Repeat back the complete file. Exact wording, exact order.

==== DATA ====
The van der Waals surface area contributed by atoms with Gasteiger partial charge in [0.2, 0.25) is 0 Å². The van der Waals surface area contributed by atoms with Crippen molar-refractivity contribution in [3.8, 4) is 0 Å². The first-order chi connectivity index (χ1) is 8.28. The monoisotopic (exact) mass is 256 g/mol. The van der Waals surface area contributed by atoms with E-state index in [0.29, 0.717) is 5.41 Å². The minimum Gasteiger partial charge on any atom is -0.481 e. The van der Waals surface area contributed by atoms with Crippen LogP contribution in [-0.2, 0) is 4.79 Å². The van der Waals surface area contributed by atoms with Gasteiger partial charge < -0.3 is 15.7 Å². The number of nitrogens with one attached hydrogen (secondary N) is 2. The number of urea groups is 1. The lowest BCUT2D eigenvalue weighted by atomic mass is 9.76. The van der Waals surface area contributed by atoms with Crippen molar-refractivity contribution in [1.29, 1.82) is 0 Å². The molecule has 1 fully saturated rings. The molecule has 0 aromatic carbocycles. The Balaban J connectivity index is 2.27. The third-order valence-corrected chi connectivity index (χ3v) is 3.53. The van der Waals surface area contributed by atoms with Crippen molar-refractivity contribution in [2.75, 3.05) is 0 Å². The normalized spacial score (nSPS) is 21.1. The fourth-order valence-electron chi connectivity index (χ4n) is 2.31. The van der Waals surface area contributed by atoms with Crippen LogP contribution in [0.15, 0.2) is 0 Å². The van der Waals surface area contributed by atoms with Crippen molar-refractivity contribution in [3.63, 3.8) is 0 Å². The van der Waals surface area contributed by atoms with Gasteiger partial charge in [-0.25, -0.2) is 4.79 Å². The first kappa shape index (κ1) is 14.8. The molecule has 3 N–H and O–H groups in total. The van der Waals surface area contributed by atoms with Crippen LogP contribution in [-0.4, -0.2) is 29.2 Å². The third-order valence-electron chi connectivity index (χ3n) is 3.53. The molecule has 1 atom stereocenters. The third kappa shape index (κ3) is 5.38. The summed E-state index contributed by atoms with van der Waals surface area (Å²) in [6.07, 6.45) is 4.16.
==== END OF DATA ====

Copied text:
The van der Waals surface area contributed by atoms with Gasteiger partial charge in [0.2, 0.25) is 0 Å². The van der Waals surface area contributed by atoms with Crippen molar-refractivity contribution in [3.8, 4) is 0 Å². The first-order chi connectivity index (χ1) is 8.28. The monoisotopic (exact) mass is 256 g/mol. The van der Waals surface area contributed by atoms with E-state index in [0.29, 0.717) is 5.41 Å². The minimum Gasteiger partial charge on any atom is -0.481 e. The van der Waals surface area contributed by atoms with Crippen LogP contribution in [-0.2, 0) is 4.79 Å². The van der Waals surface area contributed by atoms with Gasteiger partial charge < -0.3 is 15.7 Å². The number of nitrogens with one attached hydrogen (secondary N) is 2. The number of urea groups is 1. The lowest BCUT2D eigenvalue weighted by atomic mass is 9.76. The van der Waals surface area contributed by atoms with Crippen molar-refractivity contribution in [1.29, 1.82) is 0 Å². The molecule has 1 fully saturated rings. The molecule has 0 aromatic carbocycles. The Balaban J connectivity index is 2.27. The third-order valence-corrected chi connectivity index (χ3v) is 3.53. The van der Waals surface area contributed by atoms with Crippen molar-refractivity contribution in [2.75, 3.05) is 0 Å². The normalized spacial score (nSPS) is 21.1. The fourth-order valence-electron chi connectivity index (χ4n) is 2.31. The van der Waals surface area contributed by atoms with Crippen LogP contribution in [0.15, 0.2) is 0 Å². The van der Waals surface area contributed by atoms with Crippen molar-refractivity contribution in [3.63, 3.8) is 0 Å². The van der Waals surface area contributed by atoms with Gasteiger partial charge in [-0.25, -0.2) is 4.79 Å². The first kappa shape index (κ1) is 14.8. The molecule has 3 N–H and O–H groups in total. The van der Waals surface area contributed by atoms with Crippen LogP contribution in [-0.4, -0.2) is 29.2 Å². The third-order valence-electron chi connectivity index (χ3n) is 3.53. The molecule has 1 atom stereocenters. The third kappa shape index (κ3) is 5.38. The summed E-state index contributed by atoms with van der Waals surface area (Å²) in [6.07, 6.45) is 4.16.